Mumbai: The Indian rupee’s current rally may be coming to a close with the central bank keen to prevent it from rising further, but on technical charts the longer-term outlook remains bullish, Standard Chartered Bank said in a note.
The partially-convertible rupee has gained 9% so far in 2007. It touched a nine-year high of 40.28 per dollar on May 28, and is Asia’s strongest currency against the dollar this year.
According to a JP Morgan real effective exchange rate index, the rupee is 16.9% overvalued. But Standard Chartered said suspected intervention by the Reserve Bank of India (RBI) to curb its recent gains meant the advance was over.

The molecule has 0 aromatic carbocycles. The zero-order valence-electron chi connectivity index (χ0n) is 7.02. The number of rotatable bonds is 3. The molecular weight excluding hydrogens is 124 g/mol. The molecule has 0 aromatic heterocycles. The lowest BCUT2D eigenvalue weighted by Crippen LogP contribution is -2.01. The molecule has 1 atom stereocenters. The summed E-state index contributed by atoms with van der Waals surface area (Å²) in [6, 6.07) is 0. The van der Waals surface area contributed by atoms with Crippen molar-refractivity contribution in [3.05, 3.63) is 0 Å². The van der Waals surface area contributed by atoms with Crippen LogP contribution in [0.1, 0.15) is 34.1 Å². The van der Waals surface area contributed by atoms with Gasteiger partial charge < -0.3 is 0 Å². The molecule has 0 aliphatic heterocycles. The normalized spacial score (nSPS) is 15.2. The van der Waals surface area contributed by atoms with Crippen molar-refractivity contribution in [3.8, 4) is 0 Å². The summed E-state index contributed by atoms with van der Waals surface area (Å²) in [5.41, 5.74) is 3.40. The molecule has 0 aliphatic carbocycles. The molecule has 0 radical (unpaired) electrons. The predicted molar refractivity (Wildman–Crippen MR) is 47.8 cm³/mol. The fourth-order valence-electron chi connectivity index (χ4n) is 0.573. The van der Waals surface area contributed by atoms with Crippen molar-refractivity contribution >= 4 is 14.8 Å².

“The new line in the sand appears to be around 18.6% overvalued,” Standard Chartered said.
The rupee was quoted at 40.63 on Thursday.Standard Chartered forecast it would weaken to 42.50 per dollar by the end of December, compared with a previous forecast of 42.20.
Analysts say the RBI has allowed the rupee to rise to tame inflation, which hit a two-year high of 6.7% early this year. But inflation has now slowed and traders say the central bank seems to be back, buying dollars heavily around 40.50.
On the technical charts, Standard Chartered said the rupee’s short-term outlook was mixed, with signs it may remain range bound.
But the weekly chart was dollar bearish overall, even though the weekly Relative Strength Index was looking oversold. After breaking 42.30, dollar/rupee potentially targeted 38.28 over the long term, a level unseen since late 1997.
“Any upside (dollar/rupee) corrections are likely to be limited by the 41.53-41.79 area,” it said.